Miss Foodie’s Dinner – Mushrooms

Posted on Jun 15, 2012 in Wednesday Girls Dinner

I always come across new and delicious recipes that I think would be perfect for Wednesday Girls Dinner, so when my turn comes around you would presume I would have my menu sorted – nope, not the case, well not this week anyway.

With Miss Foodie slowly taking off and my house renovations in full swing, I’m not only very short on time but also short on money (aren’t we all I hear you say). So with my turn for girl’s dinner I had to think of something quick, simple and cost effective… and vegetarian.

As you may know I can’t get enough of mushrooms lately, for a starter I thought I’d do a flavoursome stuffed mushroom dish accompanied by warm garlic olives. The filling for the stuffed mushrooms made up more than I needed, but that’s not a problem, simply freeze the mixture for another time, or like me, purchase more mushrooms the following day and eat more! (Yes they’re pretty yummo) My fridge is never without olives – all sorts, so warmed olives are always a breeze to whip up.

I came across a hearty tomato and porcini mushroom soup on the Gourmet Traveller website and tweaked it to suit. I didn’t have dried porcini mushroom so I used dried shiitake mushroom instead. I also had some Shimeji mushrooms in the fridge so I popped them in towards the end. Not having made bread soup before I thought I would do a bit of research. Bread soup, or Panada as it’s known, is common in northeastern Italy. The soup has its origin as an inexpensive meal prepared for elderly or ill people in the poor areas of the countryside. Being a relatively inexpensive meal certainly didn’t mean flavour was sacrificed, the intensity from the shiitake mushroom and rosemary came through the rich tomato broth deliciously. To transform this vego soup into a carnivorous one, simply add diced beef. All you have to do is brown your beef first, then remove; return beef to soup when adding stock.

I called on my Aunty Kathy for a quick and easy dessert recipe (My Aunt if you haven’t already read, is an amazing cook and she’s always making to-die-for desserts at our family do’s). She suggested caramel dumplings and later confessed they were the key to winning my uncle’s heart – awww.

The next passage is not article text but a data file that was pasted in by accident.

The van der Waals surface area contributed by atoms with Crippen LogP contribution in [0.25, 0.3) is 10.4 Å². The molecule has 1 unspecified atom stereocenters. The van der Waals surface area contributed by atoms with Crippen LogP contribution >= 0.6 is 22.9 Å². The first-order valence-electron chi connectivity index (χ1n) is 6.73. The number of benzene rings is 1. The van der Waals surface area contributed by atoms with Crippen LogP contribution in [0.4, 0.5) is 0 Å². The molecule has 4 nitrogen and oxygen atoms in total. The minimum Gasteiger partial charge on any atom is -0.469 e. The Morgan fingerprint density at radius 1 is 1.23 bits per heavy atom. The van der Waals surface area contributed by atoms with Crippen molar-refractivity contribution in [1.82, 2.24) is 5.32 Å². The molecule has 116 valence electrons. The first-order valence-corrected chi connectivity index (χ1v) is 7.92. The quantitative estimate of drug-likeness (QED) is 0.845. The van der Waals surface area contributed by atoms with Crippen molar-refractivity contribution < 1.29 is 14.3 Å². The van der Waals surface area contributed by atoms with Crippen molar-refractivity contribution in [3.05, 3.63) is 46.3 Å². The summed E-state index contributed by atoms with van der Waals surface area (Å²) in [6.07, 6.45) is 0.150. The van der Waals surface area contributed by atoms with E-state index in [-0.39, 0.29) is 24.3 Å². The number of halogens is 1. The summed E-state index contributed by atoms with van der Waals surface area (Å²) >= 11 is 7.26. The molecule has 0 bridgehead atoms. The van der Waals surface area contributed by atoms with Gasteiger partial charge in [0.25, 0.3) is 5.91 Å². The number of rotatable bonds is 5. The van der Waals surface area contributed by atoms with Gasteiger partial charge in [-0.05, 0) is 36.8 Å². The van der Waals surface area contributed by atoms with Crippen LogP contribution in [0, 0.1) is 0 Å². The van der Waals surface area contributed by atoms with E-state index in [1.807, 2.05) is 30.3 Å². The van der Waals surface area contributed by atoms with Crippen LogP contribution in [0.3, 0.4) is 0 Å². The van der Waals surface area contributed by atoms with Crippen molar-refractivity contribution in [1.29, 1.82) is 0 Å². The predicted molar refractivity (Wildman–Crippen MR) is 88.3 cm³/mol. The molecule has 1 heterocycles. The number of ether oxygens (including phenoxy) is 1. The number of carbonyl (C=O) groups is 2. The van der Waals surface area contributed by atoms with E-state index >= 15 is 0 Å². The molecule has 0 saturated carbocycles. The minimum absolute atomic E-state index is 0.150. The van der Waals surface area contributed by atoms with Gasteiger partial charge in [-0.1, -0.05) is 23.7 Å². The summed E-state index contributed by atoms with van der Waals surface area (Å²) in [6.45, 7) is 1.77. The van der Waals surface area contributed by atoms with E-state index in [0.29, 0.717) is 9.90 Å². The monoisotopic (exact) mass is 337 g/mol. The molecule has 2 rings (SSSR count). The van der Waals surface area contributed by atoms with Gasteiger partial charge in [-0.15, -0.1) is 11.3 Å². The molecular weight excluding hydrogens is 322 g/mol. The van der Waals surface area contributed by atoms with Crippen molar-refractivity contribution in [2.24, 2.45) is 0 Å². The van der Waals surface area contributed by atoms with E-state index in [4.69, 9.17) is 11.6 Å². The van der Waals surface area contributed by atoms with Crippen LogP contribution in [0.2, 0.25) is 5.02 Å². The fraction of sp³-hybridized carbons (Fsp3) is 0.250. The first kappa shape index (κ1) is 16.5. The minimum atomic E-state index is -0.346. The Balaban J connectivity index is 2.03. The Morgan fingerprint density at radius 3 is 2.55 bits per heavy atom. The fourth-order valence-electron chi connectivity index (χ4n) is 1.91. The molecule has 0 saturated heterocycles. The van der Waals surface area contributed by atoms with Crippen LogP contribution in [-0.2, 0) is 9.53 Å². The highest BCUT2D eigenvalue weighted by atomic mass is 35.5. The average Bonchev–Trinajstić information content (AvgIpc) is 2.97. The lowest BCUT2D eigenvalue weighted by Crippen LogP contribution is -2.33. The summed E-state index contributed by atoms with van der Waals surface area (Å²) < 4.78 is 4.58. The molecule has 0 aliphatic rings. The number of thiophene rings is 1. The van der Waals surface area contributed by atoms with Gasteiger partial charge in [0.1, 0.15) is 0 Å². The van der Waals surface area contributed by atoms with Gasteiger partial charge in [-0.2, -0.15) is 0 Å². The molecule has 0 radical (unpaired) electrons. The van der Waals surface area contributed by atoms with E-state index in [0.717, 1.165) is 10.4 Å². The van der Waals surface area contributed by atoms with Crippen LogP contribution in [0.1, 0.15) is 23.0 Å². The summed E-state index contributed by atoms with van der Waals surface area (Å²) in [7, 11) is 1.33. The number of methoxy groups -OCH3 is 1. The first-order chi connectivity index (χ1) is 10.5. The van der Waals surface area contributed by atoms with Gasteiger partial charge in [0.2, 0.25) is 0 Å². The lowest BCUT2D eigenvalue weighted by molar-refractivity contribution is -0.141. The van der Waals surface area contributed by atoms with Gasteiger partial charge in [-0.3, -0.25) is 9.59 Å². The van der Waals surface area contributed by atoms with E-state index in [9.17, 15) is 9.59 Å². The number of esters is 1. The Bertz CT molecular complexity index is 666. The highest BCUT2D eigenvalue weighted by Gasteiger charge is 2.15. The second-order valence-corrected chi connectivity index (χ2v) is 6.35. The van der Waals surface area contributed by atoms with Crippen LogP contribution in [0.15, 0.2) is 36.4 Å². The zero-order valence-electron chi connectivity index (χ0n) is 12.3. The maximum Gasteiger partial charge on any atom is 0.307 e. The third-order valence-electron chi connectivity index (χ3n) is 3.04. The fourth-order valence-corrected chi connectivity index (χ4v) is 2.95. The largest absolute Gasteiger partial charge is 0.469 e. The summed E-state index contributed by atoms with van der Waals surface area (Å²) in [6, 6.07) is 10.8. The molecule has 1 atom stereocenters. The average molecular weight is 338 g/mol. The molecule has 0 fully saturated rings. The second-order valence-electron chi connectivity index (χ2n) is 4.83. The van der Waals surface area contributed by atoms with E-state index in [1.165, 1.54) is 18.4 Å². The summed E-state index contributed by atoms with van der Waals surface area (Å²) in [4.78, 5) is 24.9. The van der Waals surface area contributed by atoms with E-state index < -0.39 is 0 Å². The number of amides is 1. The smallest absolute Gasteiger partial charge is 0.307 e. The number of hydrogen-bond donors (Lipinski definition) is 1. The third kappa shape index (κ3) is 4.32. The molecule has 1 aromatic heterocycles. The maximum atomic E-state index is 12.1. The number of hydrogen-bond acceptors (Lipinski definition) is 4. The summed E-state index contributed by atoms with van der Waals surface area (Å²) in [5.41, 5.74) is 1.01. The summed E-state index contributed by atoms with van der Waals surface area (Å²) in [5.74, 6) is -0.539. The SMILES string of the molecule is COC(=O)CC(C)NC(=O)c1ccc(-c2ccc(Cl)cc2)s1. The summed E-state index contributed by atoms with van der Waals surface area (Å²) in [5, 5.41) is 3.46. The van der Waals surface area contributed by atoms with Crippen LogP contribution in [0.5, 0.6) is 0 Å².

If you’re planning a winter dinner party and you’re hosting for close friends; close enough that you don’t feel the need to astound them with your cooking prowess, then this menu is for you.

 Baked Spinach Mushrooms


20 baby mushrooms or 10 large mushrooms
1 tbsp olive oil
2 tbsp unsalted butter
1 finely chopped onion
2 tbsp coarsely chopped walnuts
1 garlic clove, sliced
150g frozen chopped spinach, defrosted and squeezed dry
30g parmesan cheese
30g provolone cheese
Salt and pepper to taste


Preheat oven to 190 degrees.

Heat olive oil and butter in a pan over medium to low heat. Add onions and cook until light brown – about 15 minutes.

Add walnuts and garlic to onion and cook for a further minute. Add spinach and continue to cook for another 5 minutes, stirring constantly.

Remove from heat and cool slightly. Add cheeses, salt and pepper.

Arrange mushrooms on a baking dish. Divide filling mixture evenly among them.

Bake for approximately 10-15 minutes or until filling is browned and mushrooms are thoroughly heated.

Serve immediately!

 Warm Garlic Olives


Pop a selection of your favourite olives in a couple of ramekins, add sliced garlic & a good drizzle of olive oil (optional fresh chilli for those who like a bit of heat). Warm in the oven for approx 5 mins.

Shiitake, Tomato and Bread Soup


Serves 6
60g dried shiitake
50g Shimeji
90 ml extra-virgin olive oil, plus extra to serve
2 brown onions, finely chopped
5 inner celery stalks and leaves, finely chopped
3 carrots, finely chopped
2 rosemary sprig, plus extra to serve
2 garlic clove, thinly sliced
1200g canned whole peeled tomatoes
6 cups chicken stock (vegetable for full vegetarian option)
Stale ciabatta or crusty white bread (about 1 loaf), cut into large pieces


Combine shiitake and 300ml hot water in a bowl, set aside until tender (30 minutes).

Heat olive oil in a large saucepan over medium heat, add onion and stir occasionally until very soft (5-8 minutes). Add celery, carrot, rosemary and garlic and stir occasionally until celery softens and turns pale golden (6-8 minutes). Add tomato, break up with a wooden spoon, then add stock, shiitake and soaking liquid, season to taste and simmer until shiitake are tender and soup is thick and rich (1 hour). Add Shimeji 15 mins before final cooking. Add bread, stand for 10 minutes, then serve drizzled with olive oil and a scattering of extra rosemary.

 Golden Syrup Dumplings



2 cups water
3 tblsp golden syrup
2 tblsp butter
1 cup sugar


2 tblsp butter
1 1/2 cups self raising flour
1/4 tsp baking powder
1/2 tsp vanilla
Pinch salt
1 egg
4 tblsp milk


In a large saucepan combine all sauce ingredients over a medium heat, cover and bring to a boil.

Meanwhile, add all other ingredients to a food processor (except the milk). Pulse to combine then add the milk a tablespoon at a time, pulsing between, until the mix forms a ball.

Using a tablespoon of mixture at a time, roll mixture into balls. You should get about 14 balls.

Drop the balls into the boiling liquid, cover with a lid and lower the heat. Simmer for 30 minutes. Do not lift the lid; the steam is needed to puff up the dumplings.

After 30 minutes, lift the lid and, using a spoon, carefully turn the dumplings over in their sauce. The liquid will still be quite watery. Turn up the heat and let the syrup thicken for about 5-10 minutes. Watch that the syrup doesn’t burn.

Serve smothered in cream and ice cream!


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